For example, if we look at the specifications of various brokers' accounts, we can see a selected number of accounts that have access to the interbank market, and it does seem plausible.
Therefore, brokers might submit trades to the interbank market, but they don’t necessarily submit each and every one of them. From a business perspective, it makes much more sense to introduce a series of filters, so that the trades of potentially losing customers remain inside a brokerage company, and potentially winning ones are submitted to the interbank market. This is a hybrid model – you can read more about this and other models in article A-book and B-book.
At the same time, there are also limitations on the order lot size. For example, it would be naive to think that 0.01 lot order will be submitted to the interbank market, since it is cheaper for a broker to pay for it out of their own pocket.
Taking into account the facts mentioned above, the dilemma of choosing a broker submitting trades to the interbank market is absolutely unclear. When making your choice, it's wiser to pay attention to the broker's reputation, their lifetime and overall reviews.
For example, choosing a brokerage company with 10 years of experience, your risk is significantly lower compared to opening an account with a young broker that supposedly “submits” trades to the interbank market.
Conspiracy answer. The interbank market was established so that only banks could trade there. Forex trades are passed to as far as a liquidity provider and more likely meet their counter orders there or the provider acts as a counterparty.
The only connection between Forex and the interbank market is the fact that in order to hedge its risks, a liquidity provider can open an aggregate position on every financial instrument in the interbank market.
5. Does the Market Plays Against You?
When traders face a series of losing trades, they begin to suspect that their trades are the market's target. There are many pictures proving that the price gets back to its initial level after triggering a Stop order.
Of course, it all sounds ridiculous until the trade size exceeds, for example, 50 lots. With a greater lot size, it’s hard to say which order the price really “stopped out” of the market.
This is why this question, just like the previous ones, will never get a straight answer.
Plausible answer. In 99% of cases, the price DOESN’T hunt your trades in particular. However, It’s a different story if you've placed your trade at the same level as all the other market participants have done. If this is the case, you will see an entire cluster of, for example, Stop Loss, and the price is very likely to trigger. By the way, we have an indicator of such clusters.
There are also cases when a certain broker sees volatility happening in an absolutely calm market and the price immediately triggers your particular Stop Loss and comes back. However, this looks rather like a foul play of your broker against you, and it's not the market's fault.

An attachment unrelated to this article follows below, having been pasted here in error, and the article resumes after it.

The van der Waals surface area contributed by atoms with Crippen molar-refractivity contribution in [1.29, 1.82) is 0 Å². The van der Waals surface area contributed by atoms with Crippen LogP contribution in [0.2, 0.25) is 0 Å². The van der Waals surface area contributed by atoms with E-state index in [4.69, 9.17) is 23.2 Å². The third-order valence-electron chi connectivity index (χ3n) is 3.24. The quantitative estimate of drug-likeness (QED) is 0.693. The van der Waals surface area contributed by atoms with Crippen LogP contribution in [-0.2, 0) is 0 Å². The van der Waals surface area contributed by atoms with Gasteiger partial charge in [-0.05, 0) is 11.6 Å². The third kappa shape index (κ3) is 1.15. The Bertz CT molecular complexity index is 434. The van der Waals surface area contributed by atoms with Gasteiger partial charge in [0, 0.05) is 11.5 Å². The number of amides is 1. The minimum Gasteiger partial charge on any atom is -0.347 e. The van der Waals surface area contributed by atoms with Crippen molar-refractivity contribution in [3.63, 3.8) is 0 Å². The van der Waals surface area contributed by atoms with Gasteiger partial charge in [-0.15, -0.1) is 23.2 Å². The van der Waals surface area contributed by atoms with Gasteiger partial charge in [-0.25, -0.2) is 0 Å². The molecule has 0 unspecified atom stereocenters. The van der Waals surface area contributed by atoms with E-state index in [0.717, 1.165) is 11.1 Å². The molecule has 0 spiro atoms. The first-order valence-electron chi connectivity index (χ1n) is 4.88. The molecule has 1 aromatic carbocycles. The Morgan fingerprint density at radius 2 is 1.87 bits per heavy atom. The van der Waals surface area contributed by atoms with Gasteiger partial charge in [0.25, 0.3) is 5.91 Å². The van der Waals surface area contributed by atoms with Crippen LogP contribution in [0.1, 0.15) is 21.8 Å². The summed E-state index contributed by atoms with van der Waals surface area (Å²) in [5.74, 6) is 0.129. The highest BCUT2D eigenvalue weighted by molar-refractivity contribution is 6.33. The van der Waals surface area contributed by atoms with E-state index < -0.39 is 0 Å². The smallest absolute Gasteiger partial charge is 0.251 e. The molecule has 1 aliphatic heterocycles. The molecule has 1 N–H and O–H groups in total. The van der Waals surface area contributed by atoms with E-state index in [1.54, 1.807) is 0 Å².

Conspiracy answer. Even assuming that the market is governed by one authority, it’s hard to imagine the latter is playing against anyone in particular. Indeed, when someone buys, someone else sells at the same time, so the only possible thing that can happen is that the market is playing against the majority. The last phrase makes sense, but there's no conspiracy, since the market nature is that the majority loses and the minority wins.
What to Do?
The questions above are very important to every trader, especially if they've chosen trading as a profession.
Although the fact that these questions have no answers can create a sense of incompleteness and psychological discomfort, that can affect trading.
Imagine a trader coming to the market to make money and not knowing for sure if someone has earned anything in the market before and whether it's possible at all. At the same time, the trader has been doing trading for a while, but without any result. Where do you find the strength and motivation to go on?
First of all, you need to decide what trading is for you: a profession, a game of chance or a hobby.
- If trading is a profession for you, are you ready to devote as much time to it as necessary, like with any other profession?
- If trading is a game of chance for you, how much money are you ready to lose before this game starts giving you headaches?
- If trading is a hobby for you, do you still enjoy it when you incur a loss?
Of course, the last two options don’t require such a deep immersion in the subject as the first one, but we believe that the next recommendation is going to be fair to everyone.
You should find a comfortable answer to every one of these 5 questions or, at least, a point of view that you agree with in particular. And don’t pay attention to the discussions on this subject from now on. This will be enough to avoid being distracted from the primary objective of trading – making money.
Although we've attempted to give answers to the questions above, they still represent only our subjective opinion, which is not necessarily true.
And how would you answer these questions?